Friday Night Story

Analog Memory
  I used to be a very bad person. I worked for the CIA, and that’s all I recall anymore. I did terrible things. I was good at doing terrible things. I don’t remember if I was injured, or if I finally did something so terrible I had to be punished, but the memory centers of my brain were removed, and replaced with tape drives the techs called streamers.

I had difficulty with the tape drives because I was often recording data at a lower speed than the drive’s minimum threshold, so the tape would have to stop, rewind, and restart quickly- the techs called it shoe-shining- it created a lot of potholes in my mind’s road. But the bigger issue with the tapes is they don’t allow random access to memory. If you want to remember your sister’s name, you can’t just skip to the part where that information’s stored, you have to watch through the tape of last Christmas until you get to the part where her husband said it aloud- it’s called sequential access. It’s made my life a comic book I flip through, desperately trying to figure out who I am. The pieces I put together, mostly from records and not from the shattered remnants of my brain, tell me that might be a mercy.

Over the years, styles and capacity changed, and usually the upgrades meant better storage, higher resolutions, quieter operations. I went through several tape drives before the Deputy CI sat me down. His face was grim, and his office was dark, but even in the silence I knew there were a pair of agents behind him. He told me maintenance on the tape drives was getting prohibitively expensive, that components and tapes were becoming a real fiscal issue.

I asked if we could transition to a different storage media. Floppies (5¼ or 3.5) would never store enough data; I’d be popping disks in and out all day long without time between even to take a leak. A DVD burner would have been ideal, only the heat of the laser would apparently have cooked the rest of my brain… so I’d remember everything, but be a vegetable. I asked if we could use a hard disk drive, and he sighed. As the techs had explained it to him, a hard disk would be a fine idea, only they die periodically. Every five years I’d lose everything, and go back to being a simpleton and needing retraining to do even the most mundane of tasks. If I was in the field when it happened, I’d be dead. And without a hard back up medium, crucial mission data could be lost- and that’s just not something they could risk.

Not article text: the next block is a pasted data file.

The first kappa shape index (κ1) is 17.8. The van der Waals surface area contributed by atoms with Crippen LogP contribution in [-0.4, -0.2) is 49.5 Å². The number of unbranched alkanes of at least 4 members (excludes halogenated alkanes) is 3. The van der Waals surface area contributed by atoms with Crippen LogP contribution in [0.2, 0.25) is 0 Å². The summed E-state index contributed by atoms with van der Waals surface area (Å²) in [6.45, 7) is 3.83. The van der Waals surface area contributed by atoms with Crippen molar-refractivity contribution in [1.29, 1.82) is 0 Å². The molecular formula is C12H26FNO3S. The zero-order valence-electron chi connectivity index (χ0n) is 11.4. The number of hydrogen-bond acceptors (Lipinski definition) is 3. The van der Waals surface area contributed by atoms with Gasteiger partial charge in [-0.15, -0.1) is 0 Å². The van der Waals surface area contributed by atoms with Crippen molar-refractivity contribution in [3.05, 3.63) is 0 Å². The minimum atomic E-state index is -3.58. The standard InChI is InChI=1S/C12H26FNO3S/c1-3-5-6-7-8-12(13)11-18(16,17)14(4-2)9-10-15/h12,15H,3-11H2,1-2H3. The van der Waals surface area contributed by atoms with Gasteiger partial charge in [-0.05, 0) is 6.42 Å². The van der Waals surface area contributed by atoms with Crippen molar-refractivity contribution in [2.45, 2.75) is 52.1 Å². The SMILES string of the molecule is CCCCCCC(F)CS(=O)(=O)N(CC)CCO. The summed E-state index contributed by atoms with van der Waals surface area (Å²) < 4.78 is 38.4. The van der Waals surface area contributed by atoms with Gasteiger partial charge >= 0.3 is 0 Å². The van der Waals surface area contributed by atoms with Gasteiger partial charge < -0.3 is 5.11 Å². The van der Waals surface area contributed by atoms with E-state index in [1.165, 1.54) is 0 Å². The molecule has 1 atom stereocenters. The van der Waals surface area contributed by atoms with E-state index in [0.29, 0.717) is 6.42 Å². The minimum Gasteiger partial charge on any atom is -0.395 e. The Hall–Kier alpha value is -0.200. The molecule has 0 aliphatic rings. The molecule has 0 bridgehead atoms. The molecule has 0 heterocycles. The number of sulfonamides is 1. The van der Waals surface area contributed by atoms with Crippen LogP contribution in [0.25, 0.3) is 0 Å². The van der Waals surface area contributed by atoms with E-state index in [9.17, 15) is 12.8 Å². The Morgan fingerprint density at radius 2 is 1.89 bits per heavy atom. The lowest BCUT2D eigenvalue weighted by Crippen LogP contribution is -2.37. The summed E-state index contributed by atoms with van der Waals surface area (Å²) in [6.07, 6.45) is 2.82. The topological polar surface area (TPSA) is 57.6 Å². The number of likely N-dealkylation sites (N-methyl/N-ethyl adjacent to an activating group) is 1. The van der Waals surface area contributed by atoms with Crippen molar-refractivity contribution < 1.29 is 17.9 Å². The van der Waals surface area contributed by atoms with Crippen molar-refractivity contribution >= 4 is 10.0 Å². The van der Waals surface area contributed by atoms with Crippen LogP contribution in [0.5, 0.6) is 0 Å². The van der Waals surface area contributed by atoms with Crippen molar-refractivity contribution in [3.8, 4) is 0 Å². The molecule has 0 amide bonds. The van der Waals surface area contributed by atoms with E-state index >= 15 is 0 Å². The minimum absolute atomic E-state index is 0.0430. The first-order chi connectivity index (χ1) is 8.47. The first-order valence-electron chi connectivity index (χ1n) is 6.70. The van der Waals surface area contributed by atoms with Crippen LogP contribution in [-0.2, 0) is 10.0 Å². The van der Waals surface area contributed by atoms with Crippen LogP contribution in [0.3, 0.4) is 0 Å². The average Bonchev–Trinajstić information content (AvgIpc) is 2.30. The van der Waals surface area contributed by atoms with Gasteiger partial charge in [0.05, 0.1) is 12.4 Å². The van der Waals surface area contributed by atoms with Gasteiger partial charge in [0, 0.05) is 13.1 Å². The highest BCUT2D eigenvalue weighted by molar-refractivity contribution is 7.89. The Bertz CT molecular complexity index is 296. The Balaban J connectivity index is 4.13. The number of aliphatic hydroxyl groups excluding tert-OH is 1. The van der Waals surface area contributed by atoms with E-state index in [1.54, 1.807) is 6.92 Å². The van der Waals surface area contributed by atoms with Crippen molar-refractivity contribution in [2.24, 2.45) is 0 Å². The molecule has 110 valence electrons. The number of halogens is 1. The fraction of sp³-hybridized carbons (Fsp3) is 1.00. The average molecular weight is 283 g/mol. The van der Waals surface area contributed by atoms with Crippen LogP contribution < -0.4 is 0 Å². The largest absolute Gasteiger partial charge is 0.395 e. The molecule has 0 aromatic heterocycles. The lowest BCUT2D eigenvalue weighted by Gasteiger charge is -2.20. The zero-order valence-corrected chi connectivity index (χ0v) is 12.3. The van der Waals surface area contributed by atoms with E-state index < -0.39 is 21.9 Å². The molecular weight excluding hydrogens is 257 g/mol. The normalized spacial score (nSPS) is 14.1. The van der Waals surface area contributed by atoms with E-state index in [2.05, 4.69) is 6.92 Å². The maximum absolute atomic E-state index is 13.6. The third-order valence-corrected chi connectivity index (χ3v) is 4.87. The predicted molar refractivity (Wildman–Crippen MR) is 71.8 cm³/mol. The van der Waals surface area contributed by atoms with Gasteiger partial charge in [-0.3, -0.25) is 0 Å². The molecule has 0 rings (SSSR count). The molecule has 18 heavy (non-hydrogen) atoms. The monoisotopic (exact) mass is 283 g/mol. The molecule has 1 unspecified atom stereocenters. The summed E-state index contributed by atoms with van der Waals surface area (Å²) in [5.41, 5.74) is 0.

Because of its ubiquity, and, I later discovered, its relatively low cost, they installed a VHS recorder in my forehead. Because of the larger cassettes, we tried recycling the tapes annually, but after five years, I started slurring my words. A pair of archivists from the Library of Congress assisted in cleaning up the cassettes, but explained that with any future rerecording, we would continue to experience a loss of data. So we stopped reusing tapes. The budget only covered replacements every two years; I made up the rest out of pocket. I figured it was the least I could contribute to my own ability to remember.

But lately, I’ve been having some trouble with my read/write. I showed up to my niece’s birthday party a weak late, with the same gift I’d already brought her when I arrived at her party the week before. There were a lot of little things I’d previously ignored, I suppose, but that was embarrassing enough that I had to admit there was a problem. I got out the cleaning solution, because if my heads were fuzzy, it made a certain kind of sense that my memory’d be fuzzy, too. It didn’t help, so I reported to the techs for maintenance, but I was told there was a problem with their requisitions.

I had another sit down, this time with a different Deputy CI (although I think they changed his title to DCIA, just in case anyone forgot who he worked for). The set up was much the same; at least this guy read the files he was supposed to. Only this time the agents had their weapons in hand, which seemed rude to me, if nothing else. He wasn’t as apologetic, either, and he seemed to bristle at the idea that perhaps he should be afraid of who I used to be, and what my muscles might remember they could do to him, not that I ever made an attempt to intimidate him, you understand. But I think he’d done his homework here, too, and knew how truly shattered I was. I was informed the SecDef had zeroed out the part of the budget that paid for, at least in part, my unique brain. He said he would have informed me sooner, but he didn’t see there being much a point telling me I was doomed when I still had time left I could enjoy.

His eyes went soft, for a moment, like a boy’s who feels bad he’s squished a butterfly in his palm. He muttered about the bureaucrats, how the Democrats always cut us to balance the budget, and the Republicans always cut us to give money back to the taxpayers, but in the end it never mattered who was in power, because all of them made us bleed. It was a nice enough speech, and I couldn’t fault him for the fact I was sure he’d given it plenty of times. He thanked me for my professionalism, my patriotism, and apologized for a country that couldn’t keep itself from leaving soldiers behind. He asked me if there was anything he might be able to do for me. I thought a moment, and asked if he knew where I might get a copy of Girls Gone Wild on VHS. He smiled, looked to the men over each of his shoulders, and said that might be something my government could help him with. I was glad it relieved the tension in the room, and I believed him when he told me it was an honor as I left. But the idea stuck with me, and I stopped by the video store on my way home. I’d spent years using the damned machine in my head to remember, and it seemed appropriate using it to forget.

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